… the proper place for women is the home, and the proper function for a woman is to be a man's wife, and for women to be the mothers of our future generations … I have come to the conclusion that, within certain limits, they have played a useful part in medical life; but there are limits … I thought they would be much better employed if they got a nice frock and a nice man … while there is a place for a certain number of women in medicine, there are certain limitations of usefulness, and they will never, in my opinion, take the place, or be equal to men in general medical work. [12]

MacLaurin claimed that no woman would graduate in medicine whilst he was Vice-Chancellor. [13]

[media]Berne failed the First Professional Examinations in her first year of Medicine (II) in 1885, although she had won Professor John Smith's Prize for Experimental Physics, an annual book prize awarded to the most distinguished student at the Class Examination Viva Voce in Experimental Physics. [14] Her failure is surprising, suggesting open discrimination and a hostile learning environment. Berne repeated the year and then passed in 1886. She entered Medicine III in 1887 and Medicine IV the following year but failed the Second Professional Examinations of 1888. She was still studying Medicine IV in 1889 and passed the first two sections of her Second Professional Examinations, but failed Pathology and Materia Medica. She was allowed to take deferred examinations in these subjects in March 1890, but failed again. [15]

A portrait of Dagmar Berne

[media]Berne has been described as a natural, sensitive, shy woman with a serious and capable mind, who disliked bigotry, duplicity and shallowness. [16] Photographs taken during her days at the University of Sydney in the 1880s depict a determined young woman with light haircut short and boyish, with curls about her fringe.

Berne's male medical student contemporaries in the 1880s admired her complete concentration and immersion in her studies, with Sydney physician Dr Cecil Purser observing: 'a reserved woman, with plenty of intelligence and no small industry.' Sydney physician, lecturer and family friend Dr Robert Scot Skirving described: 'a quiet, friendly sensible girl – and no fool.' [17]

In spite of the demanding medical curriculum and unstable pulmonary health Berne was elected one of four office bearers of the University's Ladies Tennis Club and was a member of the University Musical Society. [18]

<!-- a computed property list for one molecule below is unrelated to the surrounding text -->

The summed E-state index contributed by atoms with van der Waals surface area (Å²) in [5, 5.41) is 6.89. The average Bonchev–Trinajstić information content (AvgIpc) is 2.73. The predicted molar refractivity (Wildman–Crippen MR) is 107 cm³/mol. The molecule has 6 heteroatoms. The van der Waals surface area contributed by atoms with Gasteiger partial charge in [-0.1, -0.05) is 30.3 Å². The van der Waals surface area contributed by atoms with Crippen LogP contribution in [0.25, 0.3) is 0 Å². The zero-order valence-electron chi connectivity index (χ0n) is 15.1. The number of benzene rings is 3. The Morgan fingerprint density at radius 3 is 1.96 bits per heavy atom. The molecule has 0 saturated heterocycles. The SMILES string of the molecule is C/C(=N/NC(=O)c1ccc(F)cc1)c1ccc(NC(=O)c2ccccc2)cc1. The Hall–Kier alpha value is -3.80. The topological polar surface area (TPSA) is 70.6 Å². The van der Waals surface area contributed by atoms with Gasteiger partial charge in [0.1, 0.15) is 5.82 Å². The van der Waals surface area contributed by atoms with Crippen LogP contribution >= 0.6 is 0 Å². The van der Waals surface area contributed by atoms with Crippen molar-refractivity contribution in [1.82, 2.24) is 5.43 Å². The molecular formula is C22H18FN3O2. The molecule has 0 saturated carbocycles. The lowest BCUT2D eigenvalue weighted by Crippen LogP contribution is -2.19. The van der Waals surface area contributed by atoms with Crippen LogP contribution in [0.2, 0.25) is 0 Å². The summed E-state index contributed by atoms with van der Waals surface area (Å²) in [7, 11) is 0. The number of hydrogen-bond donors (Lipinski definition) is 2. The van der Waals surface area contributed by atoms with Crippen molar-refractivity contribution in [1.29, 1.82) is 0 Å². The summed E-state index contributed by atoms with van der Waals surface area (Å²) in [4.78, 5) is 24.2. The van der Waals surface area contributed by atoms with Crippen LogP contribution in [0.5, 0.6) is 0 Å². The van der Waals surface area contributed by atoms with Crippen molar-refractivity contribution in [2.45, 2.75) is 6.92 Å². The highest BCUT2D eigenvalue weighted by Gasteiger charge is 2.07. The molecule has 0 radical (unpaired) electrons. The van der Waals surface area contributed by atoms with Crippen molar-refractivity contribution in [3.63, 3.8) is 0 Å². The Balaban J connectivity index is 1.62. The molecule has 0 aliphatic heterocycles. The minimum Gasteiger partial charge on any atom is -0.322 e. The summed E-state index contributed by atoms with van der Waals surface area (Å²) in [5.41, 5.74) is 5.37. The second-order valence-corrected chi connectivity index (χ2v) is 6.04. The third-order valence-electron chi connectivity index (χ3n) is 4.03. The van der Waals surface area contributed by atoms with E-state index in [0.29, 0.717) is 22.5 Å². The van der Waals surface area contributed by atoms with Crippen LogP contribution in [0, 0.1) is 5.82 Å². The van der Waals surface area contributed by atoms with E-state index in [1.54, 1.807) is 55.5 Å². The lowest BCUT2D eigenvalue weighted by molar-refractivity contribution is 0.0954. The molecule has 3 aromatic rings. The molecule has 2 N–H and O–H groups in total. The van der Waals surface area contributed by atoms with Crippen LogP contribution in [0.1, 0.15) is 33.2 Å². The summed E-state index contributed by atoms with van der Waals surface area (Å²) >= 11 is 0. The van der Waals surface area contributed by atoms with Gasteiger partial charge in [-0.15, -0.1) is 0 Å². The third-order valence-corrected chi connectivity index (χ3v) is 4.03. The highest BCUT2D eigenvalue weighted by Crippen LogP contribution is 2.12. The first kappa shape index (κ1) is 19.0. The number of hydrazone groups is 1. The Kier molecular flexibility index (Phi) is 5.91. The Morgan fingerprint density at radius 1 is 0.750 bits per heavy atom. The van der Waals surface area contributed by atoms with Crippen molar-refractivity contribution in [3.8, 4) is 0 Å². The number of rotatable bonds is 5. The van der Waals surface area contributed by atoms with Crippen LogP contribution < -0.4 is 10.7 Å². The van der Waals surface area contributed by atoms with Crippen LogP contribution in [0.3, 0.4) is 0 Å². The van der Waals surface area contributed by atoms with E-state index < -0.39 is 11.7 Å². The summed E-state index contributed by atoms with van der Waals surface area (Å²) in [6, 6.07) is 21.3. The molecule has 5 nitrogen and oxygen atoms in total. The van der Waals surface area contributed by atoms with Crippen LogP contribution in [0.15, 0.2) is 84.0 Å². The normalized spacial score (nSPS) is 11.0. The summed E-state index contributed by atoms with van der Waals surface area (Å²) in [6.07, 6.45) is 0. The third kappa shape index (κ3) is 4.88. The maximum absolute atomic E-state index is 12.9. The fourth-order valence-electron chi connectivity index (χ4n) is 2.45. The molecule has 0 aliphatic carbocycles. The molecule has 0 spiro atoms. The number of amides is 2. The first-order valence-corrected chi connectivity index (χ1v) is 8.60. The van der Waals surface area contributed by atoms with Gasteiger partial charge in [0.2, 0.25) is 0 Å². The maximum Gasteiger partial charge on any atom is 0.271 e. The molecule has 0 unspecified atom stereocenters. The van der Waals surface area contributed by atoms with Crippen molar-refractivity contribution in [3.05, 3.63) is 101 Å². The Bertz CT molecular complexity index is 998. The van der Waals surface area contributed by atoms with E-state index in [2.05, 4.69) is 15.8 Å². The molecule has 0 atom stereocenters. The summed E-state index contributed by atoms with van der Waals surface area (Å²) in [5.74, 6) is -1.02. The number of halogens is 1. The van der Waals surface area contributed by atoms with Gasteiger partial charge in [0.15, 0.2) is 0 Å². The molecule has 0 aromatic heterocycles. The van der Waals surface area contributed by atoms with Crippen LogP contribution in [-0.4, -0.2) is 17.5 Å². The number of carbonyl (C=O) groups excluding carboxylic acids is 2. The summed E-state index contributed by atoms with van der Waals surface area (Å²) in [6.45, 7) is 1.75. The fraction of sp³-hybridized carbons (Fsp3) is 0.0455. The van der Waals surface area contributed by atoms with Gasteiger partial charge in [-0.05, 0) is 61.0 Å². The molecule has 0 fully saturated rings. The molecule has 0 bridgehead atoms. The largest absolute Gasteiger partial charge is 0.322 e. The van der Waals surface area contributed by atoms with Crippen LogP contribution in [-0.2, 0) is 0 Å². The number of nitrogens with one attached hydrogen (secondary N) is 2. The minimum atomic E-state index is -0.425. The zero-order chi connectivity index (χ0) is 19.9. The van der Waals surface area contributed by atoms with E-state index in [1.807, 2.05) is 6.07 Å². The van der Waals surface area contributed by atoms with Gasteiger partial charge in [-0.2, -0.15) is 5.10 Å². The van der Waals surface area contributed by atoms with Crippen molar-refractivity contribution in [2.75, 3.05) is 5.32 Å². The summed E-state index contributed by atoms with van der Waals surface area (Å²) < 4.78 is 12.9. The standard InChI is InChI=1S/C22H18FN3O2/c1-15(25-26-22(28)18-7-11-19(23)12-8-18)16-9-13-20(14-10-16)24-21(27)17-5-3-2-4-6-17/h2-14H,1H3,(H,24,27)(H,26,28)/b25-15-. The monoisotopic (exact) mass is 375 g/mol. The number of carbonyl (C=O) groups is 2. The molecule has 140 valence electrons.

The London School of Medicine for Women

Berne met pioneer British woman physician Elizabeth Garrett Anderson during her lecture on 'Education' for women and girls, which was delivered at the Sydney School of Arts in April 1885. [19] Garrett Anderson had experienced prejudice as a female medical student, and the two women discussed the possibility of Berne completing her studies at the London School of Medicine for Women, where Garrett Anderson was Dean.

Dagmar Berne was fortunate to have an independent income and the moral support of her family. Confronted with the impossibility of passing medicine at Sydney University, she prepared to leave the country. Berne farewelled Anderson Stuart before her Sydney departure – he attempted to dissuade her, patting her on the head and telling her she was 'too nice a girl for that sort of thing.' [20] Berne and her sister Florence sailed to London together on RMS Austral on 19 April 1890. [21]

Berne entered The London School of Medicine for Women, as student 282, in the winter session of 1890. [22] Her teachers were Elizabeth Garrett Anderson and (Dame) Dr Mary Scharlieb, and physicians from the neighbouring Royal Free Hospital, where women medical students received clinical training. [23] Berne also worked at Garrett Anderson's all women's service, The New Hospital for Women, in Euston Road. [24] Florence, meanwhile, trained as a schoolteacher at the University of London's University Institute, Euston Road. [25]

The sisters boarded with an English family in a terraced house in St Pancras. [26] It was damp, and Dagmar suffered from pneumonia and pleurisy. Robert Scot Skirving unexpectedly met her at York Station during these years, and wrote later that she looked 'worn and rather frail', and rose from her bed to attend examinations, despite active pleurisy. Scot Skirving alluded to Berne having a romance with an English doctor, but it seems this relationship did not continue. [27] Berne never married or had children.

LSA, the Scottish Triple and postgraduate study